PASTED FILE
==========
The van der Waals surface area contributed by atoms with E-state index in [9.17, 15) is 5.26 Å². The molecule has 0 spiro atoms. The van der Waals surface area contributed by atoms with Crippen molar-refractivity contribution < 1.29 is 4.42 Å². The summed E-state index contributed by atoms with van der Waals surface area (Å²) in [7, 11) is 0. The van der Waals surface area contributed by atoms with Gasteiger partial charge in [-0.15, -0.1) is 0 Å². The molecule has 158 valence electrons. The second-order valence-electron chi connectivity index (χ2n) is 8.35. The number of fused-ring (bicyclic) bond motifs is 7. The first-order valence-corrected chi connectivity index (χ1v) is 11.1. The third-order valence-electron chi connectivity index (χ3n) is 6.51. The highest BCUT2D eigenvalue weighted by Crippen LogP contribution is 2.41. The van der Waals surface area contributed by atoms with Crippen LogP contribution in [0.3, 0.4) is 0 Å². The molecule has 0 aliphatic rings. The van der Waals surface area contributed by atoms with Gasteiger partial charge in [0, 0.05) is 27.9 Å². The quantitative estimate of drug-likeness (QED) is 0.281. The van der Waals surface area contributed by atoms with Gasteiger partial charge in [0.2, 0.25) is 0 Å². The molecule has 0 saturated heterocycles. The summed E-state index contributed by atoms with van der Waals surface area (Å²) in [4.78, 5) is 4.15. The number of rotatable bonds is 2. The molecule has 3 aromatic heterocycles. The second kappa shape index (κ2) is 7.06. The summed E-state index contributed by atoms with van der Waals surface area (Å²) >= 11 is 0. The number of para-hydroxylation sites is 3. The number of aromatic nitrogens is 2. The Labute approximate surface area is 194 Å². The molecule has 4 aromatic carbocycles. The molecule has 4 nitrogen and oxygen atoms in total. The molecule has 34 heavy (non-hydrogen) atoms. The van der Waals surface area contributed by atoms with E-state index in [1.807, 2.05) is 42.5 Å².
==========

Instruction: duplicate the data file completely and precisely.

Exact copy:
The van der Waals surface area contributed by atoms with E-state index in [9.17, 15) is 5.26 Å². The molecule has 0 spiro atoms. The van der Waals surface area contributed by atoms with Crippen molar-refractivity contribution < 1.29 is 4.42 Å². The summed E-state index contributed by atoms with van der Waals surface area (Å²) in [7, 11) is 0. The van der Waals surface area contributed by atoms with Gasteiger partial charge in [-0.15, -0.1) is 0 Å². The molecule has 158 valence electrons. The second-order valence-electron chi connectivity index (χ2n) is 8.35. The number of fused-ring (bicyclic) bond motifs is 7. The first-order valence-corrected chi connectivity index (χ1v) is 11.1. The third-order valence-electron chi connectivity index (χ3n) is 6.51. The highest BCUT2D eigenvalue weighted by Crippen LogP contribution is 2.41. The van der Waals surface area contributed by atoms with Crippen LogP contribution in [0.3, 0.4) is 0 Å². The molecule has 0 aliphatic rings. The van der Waals surface area contributed by atoms with Gasteiger partial charge in [0, 0.05) is 27.9 Å². The quantitative estimate of drug-likeness (QED) is 0.281. The van der Waals surface area contributed by atoms with Gasteiger partial charge in [0.2, 0.25) is 0 Å². The molecule has 0 saturated heterocycles. The summed E-state index contributed by atoms with van der Waals surface area (Å²) in [4.78, 5) is 4.15. The number of rotatable bonds is 2. The molecule has 3 aromatic heterocycles. The second kappa shape index (κ2) is 7.06. The summed E-state index contributed by atoms with van der Waals surface area (Å²) >= 11 is 0. The number of para-hydroxylation sites is 3. The number of aromatic nitrogens is 2. The Labute approximate surface area is 194 Å². The molecule has 4 aromatic carbocycles. The molecule has 4 nitrogen and oxygen atoms in total. The molecule has 34 heavy (non-hydrogen) atoms. The van der Waals surface area contributed by atoms with E-state index in [1.807, 2.05) is 42.5 Å².